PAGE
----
On a recent webcast he hosted, Malt Advocate Publisher and Editor John Hansell tasted three different Laphroaig whiskeys and Maker's Mark, the one and only. "I kept thinking this past week how nice it would be to have more than one Maker’s Mark expression to choose from–especially given that there are so few wheated bourbons on the market," he wrote today on his blog.
Kevin Smith, Maker's Master Distiller, was also on the webcast. Smith demurred that "they are having enough trouble just making enough of the standard Maker’s to put out anything else." (Laphroaig and Maker's are Beam Global products and the webcast was the latest in a long series of bourbon-versus-scotch events staged to promote Beam products.)
The more nuanced position Maker's has expressed in the past is that offering different expressions would suggest that Maker's Mark is not already the best bourbon they can make, since if the additional expressions are not better than the standard, why bother to make them? Yet no one can deny that Maker's gets less coverage because of its lack of news. That's the Maker's Mark Dilemma.
Both sides have a point. To whiskey enthusiasts, it's not about 'best,' it's all about 'different.' I have had the experience of roaming through a whiskey warehouse, tasting the 'same' whiskey from different barrels. Inevitably, some tasted better than others, but the pleasure was in the multiple, different sensory experiences. In the real world, you do that by sampling different products of the same type which are, ideally, all as good as their makers can make them.
But that's whiskey enthusiasts. Not all whiskey drinkers are true enthusiasts. Many whiskey drinkers settle on a product they prefer and, in many cases, believe is 'the best.' Every producer tries to reinforce that choice. The Maker's brand personality, carefully cultivated since the brand was created in the 1950s, supports a belief that it is not just a very good bourbon but is, in fact, the ideal bourbon. As such, Maker's appeals to a consumer who seeks 'the best' in everything. Maker's has been very successful with that positioning and is loath to disturb it.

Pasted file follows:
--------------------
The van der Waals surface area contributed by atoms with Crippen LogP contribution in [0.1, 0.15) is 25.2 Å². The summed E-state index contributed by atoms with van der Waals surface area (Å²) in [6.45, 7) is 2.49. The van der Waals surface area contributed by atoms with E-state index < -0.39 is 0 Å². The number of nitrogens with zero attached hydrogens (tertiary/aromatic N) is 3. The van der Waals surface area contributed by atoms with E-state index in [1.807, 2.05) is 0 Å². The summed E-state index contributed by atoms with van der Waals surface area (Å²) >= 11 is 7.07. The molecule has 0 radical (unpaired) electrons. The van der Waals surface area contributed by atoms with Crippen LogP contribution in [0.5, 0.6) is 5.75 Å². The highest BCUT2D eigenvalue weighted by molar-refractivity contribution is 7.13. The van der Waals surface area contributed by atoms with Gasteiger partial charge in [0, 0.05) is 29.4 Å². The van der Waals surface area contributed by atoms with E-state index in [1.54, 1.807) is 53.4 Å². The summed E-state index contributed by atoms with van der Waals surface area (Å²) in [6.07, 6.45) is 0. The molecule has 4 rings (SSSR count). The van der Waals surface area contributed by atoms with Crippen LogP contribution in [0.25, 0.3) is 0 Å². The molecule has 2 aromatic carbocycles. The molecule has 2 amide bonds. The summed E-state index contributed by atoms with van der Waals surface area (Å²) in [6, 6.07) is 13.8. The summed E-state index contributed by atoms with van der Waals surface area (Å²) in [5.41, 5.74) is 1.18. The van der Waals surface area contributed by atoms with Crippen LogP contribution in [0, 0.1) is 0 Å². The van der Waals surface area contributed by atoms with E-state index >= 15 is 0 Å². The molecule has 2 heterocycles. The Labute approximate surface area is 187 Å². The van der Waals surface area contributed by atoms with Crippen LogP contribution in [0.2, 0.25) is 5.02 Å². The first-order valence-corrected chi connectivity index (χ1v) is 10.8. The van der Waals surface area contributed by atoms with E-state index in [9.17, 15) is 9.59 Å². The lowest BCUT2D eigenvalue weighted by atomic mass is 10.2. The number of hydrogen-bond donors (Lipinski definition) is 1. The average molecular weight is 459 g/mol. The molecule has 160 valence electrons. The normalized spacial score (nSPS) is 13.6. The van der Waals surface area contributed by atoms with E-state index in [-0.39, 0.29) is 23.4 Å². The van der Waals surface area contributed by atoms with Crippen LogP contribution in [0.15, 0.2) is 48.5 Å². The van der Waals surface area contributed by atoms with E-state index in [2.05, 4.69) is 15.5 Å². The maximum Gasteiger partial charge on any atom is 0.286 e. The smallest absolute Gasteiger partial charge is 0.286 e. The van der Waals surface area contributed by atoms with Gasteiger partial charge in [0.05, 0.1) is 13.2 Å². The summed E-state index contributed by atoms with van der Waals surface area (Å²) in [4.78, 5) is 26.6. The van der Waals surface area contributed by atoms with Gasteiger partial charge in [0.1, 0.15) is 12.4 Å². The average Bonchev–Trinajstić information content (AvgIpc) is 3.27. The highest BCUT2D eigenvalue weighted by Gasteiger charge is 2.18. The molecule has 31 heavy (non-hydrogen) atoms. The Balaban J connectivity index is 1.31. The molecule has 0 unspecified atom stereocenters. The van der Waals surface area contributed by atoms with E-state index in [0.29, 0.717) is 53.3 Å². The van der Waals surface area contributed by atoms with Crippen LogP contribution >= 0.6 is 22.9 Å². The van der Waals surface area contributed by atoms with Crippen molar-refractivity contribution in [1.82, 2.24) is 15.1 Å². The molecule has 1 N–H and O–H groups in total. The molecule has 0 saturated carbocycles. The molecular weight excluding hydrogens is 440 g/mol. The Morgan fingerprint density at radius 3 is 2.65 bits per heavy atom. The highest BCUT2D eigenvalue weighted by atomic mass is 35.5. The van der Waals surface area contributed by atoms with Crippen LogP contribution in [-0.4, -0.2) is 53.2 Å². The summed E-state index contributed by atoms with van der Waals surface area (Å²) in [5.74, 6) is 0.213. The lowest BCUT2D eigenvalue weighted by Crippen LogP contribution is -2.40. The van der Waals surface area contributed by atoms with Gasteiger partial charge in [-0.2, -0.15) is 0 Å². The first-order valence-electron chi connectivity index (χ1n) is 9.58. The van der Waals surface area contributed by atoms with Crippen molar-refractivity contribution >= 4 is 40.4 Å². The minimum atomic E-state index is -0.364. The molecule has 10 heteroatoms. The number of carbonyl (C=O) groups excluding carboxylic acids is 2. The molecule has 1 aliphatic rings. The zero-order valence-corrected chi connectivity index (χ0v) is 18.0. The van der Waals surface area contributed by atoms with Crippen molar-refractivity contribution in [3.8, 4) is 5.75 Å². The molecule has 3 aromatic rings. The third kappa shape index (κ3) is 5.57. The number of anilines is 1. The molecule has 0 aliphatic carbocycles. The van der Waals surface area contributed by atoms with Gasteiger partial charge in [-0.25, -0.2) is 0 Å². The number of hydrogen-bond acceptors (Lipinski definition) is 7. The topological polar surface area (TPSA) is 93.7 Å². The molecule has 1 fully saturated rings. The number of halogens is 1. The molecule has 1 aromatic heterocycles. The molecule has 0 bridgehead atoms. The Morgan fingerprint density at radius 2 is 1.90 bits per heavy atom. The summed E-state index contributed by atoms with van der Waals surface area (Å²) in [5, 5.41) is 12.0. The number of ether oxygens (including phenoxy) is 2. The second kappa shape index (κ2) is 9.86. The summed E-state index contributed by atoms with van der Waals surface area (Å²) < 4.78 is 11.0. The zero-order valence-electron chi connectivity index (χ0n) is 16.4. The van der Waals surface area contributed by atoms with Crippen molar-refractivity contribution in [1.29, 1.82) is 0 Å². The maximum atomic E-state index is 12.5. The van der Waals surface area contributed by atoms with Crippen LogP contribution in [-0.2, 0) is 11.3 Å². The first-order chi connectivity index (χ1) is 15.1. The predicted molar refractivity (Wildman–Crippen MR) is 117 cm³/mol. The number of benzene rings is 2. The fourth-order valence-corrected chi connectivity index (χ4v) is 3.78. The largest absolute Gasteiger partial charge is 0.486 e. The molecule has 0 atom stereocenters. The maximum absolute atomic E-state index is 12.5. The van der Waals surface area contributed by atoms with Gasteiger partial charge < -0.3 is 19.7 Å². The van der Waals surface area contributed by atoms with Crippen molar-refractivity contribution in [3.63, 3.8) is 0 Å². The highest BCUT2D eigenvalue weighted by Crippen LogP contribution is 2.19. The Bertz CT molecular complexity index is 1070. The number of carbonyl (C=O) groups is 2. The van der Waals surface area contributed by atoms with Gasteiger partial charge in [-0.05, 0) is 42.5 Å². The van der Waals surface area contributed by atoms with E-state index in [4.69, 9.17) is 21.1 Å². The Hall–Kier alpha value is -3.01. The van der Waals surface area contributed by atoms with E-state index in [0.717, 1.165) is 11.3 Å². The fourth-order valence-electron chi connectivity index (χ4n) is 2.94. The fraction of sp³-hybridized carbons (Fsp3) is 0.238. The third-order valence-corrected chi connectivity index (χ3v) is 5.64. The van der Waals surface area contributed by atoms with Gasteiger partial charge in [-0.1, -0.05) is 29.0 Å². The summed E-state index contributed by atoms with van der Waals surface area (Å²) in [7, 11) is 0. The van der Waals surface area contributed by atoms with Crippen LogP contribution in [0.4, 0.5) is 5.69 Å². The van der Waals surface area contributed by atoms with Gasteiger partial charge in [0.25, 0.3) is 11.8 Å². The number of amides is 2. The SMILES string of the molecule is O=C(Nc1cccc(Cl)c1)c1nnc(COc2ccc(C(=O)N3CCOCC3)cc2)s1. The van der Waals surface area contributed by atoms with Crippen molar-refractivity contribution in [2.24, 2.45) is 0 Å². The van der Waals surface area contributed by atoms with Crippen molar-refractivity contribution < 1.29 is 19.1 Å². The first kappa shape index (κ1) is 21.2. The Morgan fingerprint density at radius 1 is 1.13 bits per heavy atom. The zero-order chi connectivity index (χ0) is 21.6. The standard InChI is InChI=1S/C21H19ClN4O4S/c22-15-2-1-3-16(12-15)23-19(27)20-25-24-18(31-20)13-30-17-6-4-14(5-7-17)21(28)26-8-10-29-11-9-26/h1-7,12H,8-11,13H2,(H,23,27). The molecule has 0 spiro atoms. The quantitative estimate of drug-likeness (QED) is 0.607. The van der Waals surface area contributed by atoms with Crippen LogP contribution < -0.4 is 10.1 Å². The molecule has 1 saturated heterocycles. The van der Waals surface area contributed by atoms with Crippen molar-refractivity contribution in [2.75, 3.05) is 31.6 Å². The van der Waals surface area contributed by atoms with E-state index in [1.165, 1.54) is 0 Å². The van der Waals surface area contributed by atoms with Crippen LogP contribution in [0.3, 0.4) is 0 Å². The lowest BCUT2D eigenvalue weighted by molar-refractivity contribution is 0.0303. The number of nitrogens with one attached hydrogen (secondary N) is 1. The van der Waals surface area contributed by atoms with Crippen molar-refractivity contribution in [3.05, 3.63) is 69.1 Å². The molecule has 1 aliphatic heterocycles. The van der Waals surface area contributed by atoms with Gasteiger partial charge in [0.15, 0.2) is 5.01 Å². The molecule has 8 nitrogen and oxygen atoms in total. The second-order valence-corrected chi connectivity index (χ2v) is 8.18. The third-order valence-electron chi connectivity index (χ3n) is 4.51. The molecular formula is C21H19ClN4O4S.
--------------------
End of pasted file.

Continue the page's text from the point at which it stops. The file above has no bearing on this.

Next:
With Laphroaig and other single malts, the main variation is aging. According to the Laphroaig web site, they sell it at 10, 15, 18, 25, 27, 30 and 40 years-old. Is the 40-year-old the best? If price is any indication, yes.
Some American whiskey makers offer their product at different ages, but Maker's does not. When Maker's lets people taste its whiskey at an advanced age, say 10-years-old, as they have at whiskey festivals, their purpose is to show how bad it is, how you wouldn't want that, and why Maker's would never sell it.
A solution that would satisfy both camps might be single-barrel bottlings. Keep all of the offerings within the Maker's standard profile, but look for individual barrels that are both outstanding and clearly different from each other. Everybody understands barrel variation and even though Maker's tries to diminish it in the standard version, letting consumers taste what Maker's makers inevitably get to taste in the course of achieving the ideal would be consistent with the brand's personality and promise.
Production planning isn't the only crystal ball gazing whiskey makers have to do. They also have to predict future differences in consumer tastes and attitudes. Maker's Mark is a fine bourbon and most whiskey enthusiasts give it due respect, even though the brand doesn't give them the variety of experience they seek. Single-barrel bottlings might be a way for Maker's to have it both ways.